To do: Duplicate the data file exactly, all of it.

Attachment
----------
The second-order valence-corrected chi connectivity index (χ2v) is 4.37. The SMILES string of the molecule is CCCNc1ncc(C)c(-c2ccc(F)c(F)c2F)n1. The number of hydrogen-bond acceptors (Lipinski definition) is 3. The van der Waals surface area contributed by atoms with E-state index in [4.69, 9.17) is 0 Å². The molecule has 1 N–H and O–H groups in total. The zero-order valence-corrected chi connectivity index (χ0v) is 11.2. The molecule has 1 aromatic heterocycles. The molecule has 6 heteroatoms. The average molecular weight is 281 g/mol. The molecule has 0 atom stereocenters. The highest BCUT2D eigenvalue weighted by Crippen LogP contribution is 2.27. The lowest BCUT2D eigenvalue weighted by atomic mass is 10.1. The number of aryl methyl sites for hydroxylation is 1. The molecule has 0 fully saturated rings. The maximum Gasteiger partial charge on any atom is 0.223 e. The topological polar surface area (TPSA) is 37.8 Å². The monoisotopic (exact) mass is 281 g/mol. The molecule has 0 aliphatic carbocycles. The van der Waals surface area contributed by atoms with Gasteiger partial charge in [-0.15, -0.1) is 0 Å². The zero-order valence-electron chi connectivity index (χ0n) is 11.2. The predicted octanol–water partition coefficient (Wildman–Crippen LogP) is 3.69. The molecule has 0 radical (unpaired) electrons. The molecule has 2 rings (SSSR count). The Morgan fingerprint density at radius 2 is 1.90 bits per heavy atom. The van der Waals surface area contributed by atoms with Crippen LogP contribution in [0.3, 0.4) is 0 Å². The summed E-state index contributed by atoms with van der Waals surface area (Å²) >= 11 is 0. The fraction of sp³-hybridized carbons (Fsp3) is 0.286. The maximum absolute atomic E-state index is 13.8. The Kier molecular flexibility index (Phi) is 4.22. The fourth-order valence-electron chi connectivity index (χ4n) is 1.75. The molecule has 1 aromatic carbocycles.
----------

The second-order valence-corrected chi connectivity index (χ2v) is 4.37. The SMILES string of the molecule is CCCNc1ncc(C)c(-c2ccc(F)c(F)c2F)n1. The number of hydrogen-bond acceptors (Lipinski definition) is 3. The van der Waals surface area contributed by atoms with E-state index in [4.69, 9.17) is 0 Å². The molecule has 1 N–H and O–H groups in total. The zero-order valence-corrected chi connectivity index (χ0v) is 11.2. The molecule has 1 aromatic heterocycles. The molecule has 6 heteroatoms. The average molecular weight is 281 g/mol. The molecule has 0 atom stereocenters. The highest BCUT2D eigenvalue weighted by Crippen LogP contribution is 2.27. The lowest BCUT2D eigenvalue weighted by atomic mass is 10.1. The number of aryl methyl sites for hydroxylation is 1. The molecule has 0 fully saturated rings. The maximum Gasteiger partial charge on any atom is 0.223 e. The topological polar surface area (TPSA) is 37.8 Å². The monoisotopic (exact) mass is 281 g/mol. The molecule has 0 aliphatic carbocycles. The van der Waals surface area contributed by atoms with Gasteiger partial charge in [-0.15, -0.1) is 0 Å². The zero-order valence-electron chi connectivity index (χ0n) is 11.2. The predicted octanol–water partition coefficient (Wildman–Crippen LogP) is 3.69. The molecule has 0 radical (unpaired) electrons. The molecule has 2 rings (SSSR count). The Morgan fingerprint density at radius 2 is 1.90 bits per heavy atom. The van der Waals surface area contributed by atoms with Crippen LogP contribution in [0.3, 0.4) is 0 Å². The summed E-state index contributed by atoms with van der Waals surface area (Å²) >= 11 is 0. The fraction of sp³-hybridized carbons (Fsp3) is 0.286. The maximum absolute atomic E-state index is 13.8. The Kier molecular flexibility index (Phi) is 4.22. The fourth-order valence-electron chi connectivity index (χ4n) is 1.75. The molecule has 1 aromatic carbocycles.